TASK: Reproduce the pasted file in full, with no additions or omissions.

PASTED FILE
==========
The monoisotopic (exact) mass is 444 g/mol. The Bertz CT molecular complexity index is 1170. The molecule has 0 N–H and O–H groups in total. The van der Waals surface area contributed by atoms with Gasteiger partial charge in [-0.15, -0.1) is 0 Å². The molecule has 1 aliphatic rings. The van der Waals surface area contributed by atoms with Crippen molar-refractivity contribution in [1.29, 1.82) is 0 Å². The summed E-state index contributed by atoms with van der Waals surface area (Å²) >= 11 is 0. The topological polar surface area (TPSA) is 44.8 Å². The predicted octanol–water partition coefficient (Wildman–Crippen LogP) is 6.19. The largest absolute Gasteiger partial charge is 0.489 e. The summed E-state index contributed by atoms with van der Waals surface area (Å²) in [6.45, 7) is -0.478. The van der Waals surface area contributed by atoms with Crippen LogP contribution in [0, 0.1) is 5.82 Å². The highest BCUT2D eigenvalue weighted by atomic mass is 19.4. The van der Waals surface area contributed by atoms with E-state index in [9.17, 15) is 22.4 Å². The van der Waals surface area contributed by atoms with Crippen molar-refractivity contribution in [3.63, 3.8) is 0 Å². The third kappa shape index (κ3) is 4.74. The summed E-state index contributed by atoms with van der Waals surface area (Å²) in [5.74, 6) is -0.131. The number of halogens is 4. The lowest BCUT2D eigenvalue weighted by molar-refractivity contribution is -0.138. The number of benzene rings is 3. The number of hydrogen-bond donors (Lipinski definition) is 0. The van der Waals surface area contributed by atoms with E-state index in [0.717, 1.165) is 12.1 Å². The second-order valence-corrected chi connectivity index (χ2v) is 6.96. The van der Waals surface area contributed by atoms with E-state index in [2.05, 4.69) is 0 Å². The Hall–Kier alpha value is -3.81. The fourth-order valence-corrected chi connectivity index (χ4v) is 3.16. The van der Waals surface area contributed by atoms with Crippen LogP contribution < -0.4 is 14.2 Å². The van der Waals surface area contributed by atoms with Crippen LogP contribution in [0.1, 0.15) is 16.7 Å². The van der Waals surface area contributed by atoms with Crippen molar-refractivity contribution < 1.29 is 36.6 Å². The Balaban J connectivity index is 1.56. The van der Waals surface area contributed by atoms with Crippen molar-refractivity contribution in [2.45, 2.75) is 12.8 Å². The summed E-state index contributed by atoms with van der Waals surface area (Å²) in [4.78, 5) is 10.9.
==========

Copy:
The monoisotopic (exact) mass is 444 g/mol. The Bertz CT molecular complexity index is 1170. The molecule has 0 N–H and O–H groups in total. The van der Waals surface area contributed by atoms with Gasteiger partial charge in [-0.15, -0.1) is 0 Å². The molecule has 1 aliphatic rings. The van der Waals surface area contributed by atoms with Crippen molar-refractivity contribution in [1.29, 1.82) is 0 Å². The summed E-state index contributed by atoms with van der Waals surface area (Å²) >= 11 is 0. The topological polar surface area (TPSA) is 44.8 Å². The predicted octanol–water partition coefficient (Wildman–Crippen LogP) is 6.19. The largest absolute Gasteiger partial charge is 0.489 e. The summed E-state index contributed by atoms with van der Waals surface area (Å²) in [6.45, 7) is -0.478. The van der Waals surface area contributed by atoms with Crippen LogP contribution in [0, 0.1) is 5.82 Å². The highest BCUT2D eigenvalue weighted by atomic mass is 19.4. The van der Waals surface area contributed by atoms with E-state index in [9.17, 15) is 22.4 Å². The van der Waals surface area contributed by atoms with Crippen molar-refractivity contribution in [3.63, 3.8) is 0 Å². The third kappa shape index (κ3) is 4.74. The summed E-state index contributed by atoms with van der Waals surface area (Å²) in [5.74, 6) is -0.131. The number of halogens is 4. The lowest BCUT2D eigenvalue weighted by molar-refractivity contribution is -0.138. The number of benzene rings is 3. The number of hydrogen-bond donors (Lipinski definition) is 0. The van der Waals surface area contributed by atoms with E-state index in [0.717, 1.165) is 12.1 Å². The second-order valence-corrected chi connectivity index (χ2v) is 6.96. The van der Waals surface area contributed by atoms with E-state index in [2.05, 4.69) is 0 Å². The Hall–Kier alpha value is -3.81. The fourth-order valence-corrected chi connectivity index (χ4v) is 3.16. The van der Waals surface area contributed by atoms with Crippen LogP contribution < -0.4 is 14.2 Å². The van der Waals surface area contributed by atoms with Crippen LogP contribution in [0.1, 0.15) is 16.7 Å². The van der Waals surface area contributed by atoms with Crippen molar-refractivity contribution < 1.29 is 36.6 Å². The Balaban J connectivity index is 1.56. The van der Waals surface area contributed by atoms with Crippen molar-refractivity contribution in [2.45, 2.75) is 12.8 Å². The summed E-state index contributed by atoms with van der Waals surface area (Å²) in [4.78, 5) is 10.9.